Title
Slice Transistion Maker Summary, The Brughetti Corporation, 1994 (14 pages).

Cited By (215)

* Cited by examiner, † Cited by third party
Publication number Priority date Publication date Assignee Title
US20050039177A1 (en) * 1997-07-12 2005-02-17 Trevor Burke Technology Limited Method and apparatus for programme generation and presentation
US20050144652A1 (en) * 1997-07-12 2005-06-30 Burke Trevor J. Method and apparatus for generating a programme
US6567985B1 (en) * 1997-07-31 2003-05-20 Canon Kabushiki Kaisha Method, apparatus and medium for image communication
US6877134B1 (en) 1997-08-14 2005-04-05 Virage, Inc. Integrated data and real-time metadata capture system and method
US20040103372A1 (en) * 1997-12-22 2004-05-27 Ricoh Company, Ltd. Multimedia visualization and integration environment
US20040090462A1 (en) * 1997-12-22 2004-05-13 Ricoh Company, Ltd. Multimedia visualization and integration environment
US8995767B2 (en) 1997-12-22 2015-03-31 Ricoh Company, Ltd. Multimedia visualization and integration environment
US20030184598A1 (en) * 1997-12-22 2003-10-02 Ricoh Company, Ltd. Television-based visualization and navigation interface
US7596755B2 (en) * 1997-12-22 2009-09-29 Ricoh Company, Ltd. Multimedia visualization and integration environment
US8739040B2 (en) 1997-12-22 2014-05-27 Ricoh Company, Ltd. Multimedia visualization and integration environment
US7954056B2 (en) 1997-12-22 2011-05-31 Ricoh Company, Ltd. Television-based visualization and navigation interface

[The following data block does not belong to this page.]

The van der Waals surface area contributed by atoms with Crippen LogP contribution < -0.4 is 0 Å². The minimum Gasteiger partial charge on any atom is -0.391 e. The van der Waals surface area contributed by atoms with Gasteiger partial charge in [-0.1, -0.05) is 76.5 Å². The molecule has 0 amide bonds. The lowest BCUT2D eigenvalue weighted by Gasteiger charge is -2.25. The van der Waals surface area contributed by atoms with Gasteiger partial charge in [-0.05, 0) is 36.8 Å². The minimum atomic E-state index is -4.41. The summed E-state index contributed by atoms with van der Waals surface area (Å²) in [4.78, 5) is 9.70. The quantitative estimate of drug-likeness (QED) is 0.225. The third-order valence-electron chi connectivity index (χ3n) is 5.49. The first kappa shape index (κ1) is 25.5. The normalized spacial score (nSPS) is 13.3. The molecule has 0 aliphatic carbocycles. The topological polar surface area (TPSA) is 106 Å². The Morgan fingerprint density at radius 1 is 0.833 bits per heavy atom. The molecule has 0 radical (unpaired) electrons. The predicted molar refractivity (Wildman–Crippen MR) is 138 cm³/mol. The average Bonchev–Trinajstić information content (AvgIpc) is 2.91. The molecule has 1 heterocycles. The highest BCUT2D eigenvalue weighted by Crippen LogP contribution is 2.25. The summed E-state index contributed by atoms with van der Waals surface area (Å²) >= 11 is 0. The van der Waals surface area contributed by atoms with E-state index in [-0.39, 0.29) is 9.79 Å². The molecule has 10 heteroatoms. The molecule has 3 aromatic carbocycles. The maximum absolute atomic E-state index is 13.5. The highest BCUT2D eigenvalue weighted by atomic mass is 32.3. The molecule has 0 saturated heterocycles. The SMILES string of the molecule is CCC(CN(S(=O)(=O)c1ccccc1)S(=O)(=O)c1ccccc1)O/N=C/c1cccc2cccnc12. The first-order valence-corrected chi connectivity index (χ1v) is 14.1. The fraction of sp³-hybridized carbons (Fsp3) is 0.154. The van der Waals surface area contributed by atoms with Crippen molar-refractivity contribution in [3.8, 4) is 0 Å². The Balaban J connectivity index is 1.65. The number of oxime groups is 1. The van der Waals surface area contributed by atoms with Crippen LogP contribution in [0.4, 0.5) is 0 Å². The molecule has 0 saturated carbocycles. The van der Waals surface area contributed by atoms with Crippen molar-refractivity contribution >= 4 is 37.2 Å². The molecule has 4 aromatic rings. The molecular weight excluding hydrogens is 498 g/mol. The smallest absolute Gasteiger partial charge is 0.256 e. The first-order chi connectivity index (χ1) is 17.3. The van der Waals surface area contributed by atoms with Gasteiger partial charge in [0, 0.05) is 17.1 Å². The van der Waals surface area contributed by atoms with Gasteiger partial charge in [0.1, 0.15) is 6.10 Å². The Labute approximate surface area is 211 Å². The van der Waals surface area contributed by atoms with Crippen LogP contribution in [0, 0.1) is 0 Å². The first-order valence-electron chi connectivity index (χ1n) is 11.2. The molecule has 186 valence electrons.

US20040175036A1 (en) * 1997-12-22 2004-09-09 Ricoh Company, Ltd. Multimedia visualization and integration environment
US6763523B1 (en) * 1998-04-03 2004-07-13 Avid Technology, Inc. Intelligent transfer of multimedia data files from an editing system to a playback device
US20050033760A1 (en) * 1998-09-01 2005-02-10 Charles Fuller Embedded metadata engines in digital capture devices
US7403224B2 (en) 1998-09-01 2008-07-22 Virage, Inc. Embedded metadata engines in digital capture devices
US20050216919A1 (en) * 1998-09-09 2005-09-29 Ricoh Company, Ltd. Device for generating a multimedia paper document
US7263659B2 (en) 1998-09-09 2007-08-28 Ricoh Company, Ltd. Paper-based interface for multimedia information
US7263671B2 (en) 1998-09-09 2007-08-28 Ricoh Company, Ltd. Techniques for annotating multimedia information
US20050229107A1 (en) * 1998-09-09 2005-10-13 Ricoh Company, Ltd. Paper-based interface for multimedia information
US7215436B2 (en) 1998-09-09 2007-05-08 Ricoh Company, Ltd. Device for generating a multimedia paper document